Gustavo Perez Arriaga, 32, an immigrant from Mexico living illegally in California, has been charged with homicide for shooting and killing a police officer during a traffic stop. This has prompted yet more debate over the state's sanctuary laws. But it's increasingly clear that those sanctuary rules aren't to blame.
Newman, California, Police Cpl. Ronil Singh pulled over Arriaga last Wednesday for suspicion of drunken driving. Arriaga is accused of shooting Singh and fleeing. He was arrested on Friday near Bakersfield following a statewide manhunt, apparently while attempting to flee back to Mexico. Seven others, including Arriaga's brother, were arrested for allegedly attempting to help him evade the police.
As this story played out, critics immediately attempted to blame California's status as a "sanctuary state," where law enforcement agencies face restrictions in cooperating or passing along information to federal immigration officials about a person's residency status. The sheriff of Stanislaus County, Adam Christianson, a Republican who embraces Donald Trump's attitudes toward immigration, held a press conference to point the finger at the state's sanctuary laws. Arriaga had previously been arrested for driving under the influence, and the implication where was that sanctuary laws somehow prevented police from communicating to Immigration and Customs Enforcement (ICE) that Arriaga was some sort of threat or danger.
But there are a lot of problems with that claim. First of all, SB 54, the legislation that made California a "sanctuary state," passed in 2017 and was implemented only this year. Arriaga's previous arrests happened in 2014 in Chowchilla in Madera County. Prior to the passage of SB 54, some California cities and counties had their own sanctuary rules restricting police from passing along information about a person's immigration status except for serious crimes. But neither Madera County nor Chowchilla was among them. Indeed, Madera County officials have been accused of attempting to craft secret policies to cooperate with ICE to hand over illegal immigrants when they get detained. Not exactly what one would describe as a "sanctuary."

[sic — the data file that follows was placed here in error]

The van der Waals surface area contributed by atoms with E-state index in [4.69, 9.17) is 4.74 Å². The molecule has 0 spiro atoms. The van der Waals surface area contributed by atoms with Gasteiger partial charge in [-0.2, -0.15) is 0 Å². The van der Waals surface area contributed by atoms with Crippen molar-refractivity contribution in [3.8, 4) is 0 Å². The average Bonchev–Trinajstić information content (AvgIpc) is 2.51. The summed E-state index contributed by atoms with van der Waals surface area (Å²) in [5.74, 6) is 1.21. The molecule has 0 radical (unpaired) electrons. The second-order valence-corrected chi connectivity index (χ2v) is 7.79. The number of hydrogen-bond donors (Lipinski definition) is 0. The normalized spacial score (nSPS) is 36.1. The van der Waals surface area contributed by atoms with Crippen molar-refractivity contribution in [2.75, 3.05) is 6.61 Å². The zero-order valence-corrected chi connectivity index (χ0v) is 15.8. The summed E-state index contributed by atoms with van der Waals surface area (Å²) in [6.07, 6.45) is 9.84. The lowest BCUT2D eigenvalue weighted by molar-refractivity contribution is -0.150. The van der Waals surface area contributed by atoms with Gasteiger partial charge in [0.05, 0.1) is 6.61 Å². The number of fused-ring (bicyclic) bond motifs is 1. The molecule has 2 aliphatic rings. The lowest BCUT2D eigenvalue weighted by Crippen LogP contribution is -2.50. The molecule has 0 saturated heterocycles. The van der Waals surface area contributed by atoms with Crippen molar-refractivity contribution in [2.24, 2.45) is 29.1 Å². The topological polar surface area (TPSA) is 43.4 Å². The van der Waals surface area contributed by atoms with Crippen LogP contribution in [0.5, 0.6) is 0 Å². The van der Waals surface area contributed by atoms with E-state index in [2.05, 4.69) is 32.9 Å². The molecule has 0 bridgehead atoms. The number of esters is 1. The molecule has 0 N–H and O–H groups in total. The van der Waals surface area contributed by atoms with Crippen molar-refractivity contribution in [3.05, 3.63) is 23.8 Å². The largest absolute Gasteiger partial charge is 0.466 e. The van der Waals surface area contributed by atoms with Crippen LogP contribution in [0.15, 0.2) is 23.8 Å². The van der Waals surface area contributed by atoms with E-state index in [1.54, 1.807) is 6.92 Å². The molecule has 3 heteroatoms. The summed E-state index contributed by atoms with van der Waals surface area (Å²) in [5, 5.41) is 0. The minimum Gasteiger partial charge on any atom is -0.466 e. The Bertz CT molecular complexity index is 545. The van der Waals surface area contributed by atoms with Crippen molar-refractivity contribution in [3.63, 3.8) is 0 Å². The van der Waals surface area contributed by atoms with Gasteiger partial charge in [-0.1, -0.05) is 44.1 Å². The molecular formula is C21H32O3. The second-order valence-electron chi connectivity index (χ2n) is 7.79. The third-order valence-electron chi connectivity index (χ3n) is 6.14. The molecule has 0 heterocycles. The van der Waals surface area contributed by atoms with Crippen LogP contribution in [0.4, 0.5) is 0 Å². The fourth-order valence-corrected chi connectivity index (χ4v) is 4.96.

What seems to have actually happened is that police never asked Arriaga about his immigration status when he was arrested and charged with those previous DUIs, according to Chowchilla Police Chief David Riviere. Officials from ICE confirmed over the weekend that they had never requested that Arriaga be held for possible deportation because they had never had any encounters with him.
Sanctuary cities had nothing to do with why Arriaga was still in the United States. The reality was that he was arrested for a common crime—drunken driving—that may be a problem but was not an indication that Arriaga was violent. Now the coverage is talking about his potential gang ties, but there's still no sign of a violent history.
This attempt to make sanctuary cities the villains resembles President Trump's recent advertisement attempting to blame Democratic immigration policies for a cop-killer named Luis Bracamontes. In that case, it turned out that it was the office of then–Sheriff Joe Arpaio, a notorious border hawk, in Maricopa County, Arizona, that released the guy from custody following a drug arrest in 1998.
That doesn't mean Arpaio is responsible for Bracamontes' killings any more than sanctuary cities are responsible for what Arriaga is charged with. But it does show that even when you look closely at the most extreme cases of illegal immigrants committing violent crimes, it's difficult to find a policy silver bullet.
Sanctuary cities don't foster crime. If anything, they create an environment where immigrants are more comfortable turning to law enforcement to talk to them about crimes. Immigrant communities, even those with people in the country here illegally, are not incubators of criminal activity.
Related: ReasonTV's Zach Weissmueller explored what conservatives and restrictionists get wrong about immigration when it was a big campaign issue in the 2016 election. Watch below: